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usnatarchives:

October is American Archives Month. To celebrate, we are highlighting our staff around the country and their favorite records from the holdings in the National Archives. Today’s staff member is Alan Walker, archivist in Research Services at the National Archives at College Park. His favorite record is this aerial photo from the records of aerial photography pioneer Albert W. Stevens (series 18-AWS, in Stills). So why does he like this photo?“Why do I like this? Well, it’s just awesome! Not only the flare effects, but look at the altitude. Stevens was waaaay up there. I’ve looked at a lot of photographs while working here, but this one has always mesmerized me.”Image: Flare Effects from the Sun. National Archives Identifier: 7419807.http://research.archives.gov/description/7419807.

usnatarchives:

October is American Archives Month. To celebrate, we are highlighting our staff around the country and their favorite records from the holdings in the National Archives. 

Today’s staff member is Alan Walker, archivist in Research Services at the National Archives at College Park. His favorite record is this aerial photo from the records of aerial photography pioneer Albert W. Stevens (series 18-AWS, in Stills). So why does he like this photo?

“Why do I like this? Well, it’s just awesome! Not only the flare effects, but look at the altitude. Stevens was waaaay up there. I’ve looked at a lot of photographs while working here, but this one has always mesmerized me.”

Image: Flare Effects from the Sun. National Archives Identifier: 7419807.http://research.archives.gov/description/7419807.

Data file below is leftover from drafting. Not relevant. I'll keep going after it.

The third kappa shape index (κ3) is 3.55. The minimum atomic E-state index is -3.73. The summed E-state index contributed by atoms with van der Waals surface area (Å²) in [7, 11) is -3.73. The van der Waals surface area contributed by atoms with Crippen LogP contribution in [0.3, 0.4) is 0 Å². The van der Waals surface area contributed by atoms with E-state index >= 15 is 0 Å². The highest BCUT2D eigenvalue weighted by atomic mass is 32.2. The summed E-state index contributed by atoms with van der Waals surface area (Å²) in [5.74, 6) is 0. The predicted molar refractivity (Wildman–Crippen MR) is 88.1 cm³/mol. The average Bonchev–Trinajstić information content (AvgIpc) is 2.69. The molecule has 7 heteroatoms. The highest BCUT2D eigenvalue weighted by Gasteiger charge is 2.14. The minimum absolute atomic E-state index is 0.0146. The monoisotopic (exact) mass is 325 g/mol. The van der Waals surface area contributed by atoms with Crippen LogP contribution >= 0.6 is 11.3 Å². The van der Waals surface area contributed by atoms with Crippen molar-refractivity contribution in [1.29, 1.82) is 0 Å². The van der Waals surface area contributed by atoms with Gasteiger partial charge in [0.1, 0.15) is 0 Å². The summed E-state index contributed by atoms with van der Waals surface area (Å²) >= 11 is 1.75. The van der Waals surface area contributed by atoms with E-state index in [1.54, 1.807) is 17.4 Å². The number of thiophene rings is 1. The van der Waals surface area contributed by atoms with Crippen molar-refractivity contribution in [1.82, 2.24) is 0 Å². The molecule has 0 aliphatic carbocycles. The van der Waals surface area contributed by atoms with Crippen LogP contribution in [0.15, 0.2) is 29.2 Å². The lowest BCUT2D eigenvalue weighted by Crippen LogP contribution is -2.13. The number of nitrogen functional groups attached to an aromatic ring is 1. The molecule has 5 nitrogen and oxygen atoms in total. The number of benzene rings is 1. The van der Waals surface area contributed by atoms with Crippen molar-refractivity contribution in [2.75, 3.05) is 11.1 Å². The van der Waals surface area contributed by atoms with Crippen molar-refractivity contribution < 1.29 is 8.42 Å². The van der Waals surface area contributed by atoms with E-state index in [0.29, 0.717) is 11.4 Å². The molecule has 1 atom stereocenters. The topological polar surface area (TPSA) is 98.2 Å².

risingtensions:

Headshot d’un chat dans “La meilleure boulangerie de France” (M6) (by LeZ)

The mystery behind the A113 in Pixar movies.

reapergrellsutcliff:

Fashions of the Future as Imagined in 1893

Illustrations from “Future Dictates of Fashion” by W. Cade Gall that was published in the January 1893 issue of The Strand magazine.

rhamphotheca:

Protecting the Burmese Roof Turtle

Exciting field report from Myanmar where one of the world’s most critically endangered turtles is making a remarkable recovery!

Nesting season is in full swing for the Burmese roof turtle (Batagur trivittata). This species was feared extinct until it was “rediscovered” in 2002 when three individuals were found in a temple pond. Until then, scientists hadn’t seen the Burmese roof turtle since the 1930s.

Now, thanks to the collaborative field efforts of TSA and Wildlife Conservation Society there are 700 turtles thriving under the watchful eye of conservationists in the region. Due to a comprehensive program which includes nest protection, head-starting young turtles for future release and breeding in protected settings, this delicate species has been brought back from the brink.

And this season is turning out to be a bumper crop for nesting. To date, as many as 150 eggs from eight clutches have been recorded! A huge thanks to SOS - Save Our Species for their continued support of our work with this incredible species. Stay tuned for more reports from the field!

(via: Turtle Survival Alliance)

vintagetoyarchive:

 REVELL: 1959 Dr. Seuss Zoo TINGO Noodle Topped Stroodle Model Kit

vintagetoyarchive:

REVELL: 1959 Dr. Seuss Zoo TINGO Noodle Topped Stroodle Model Kit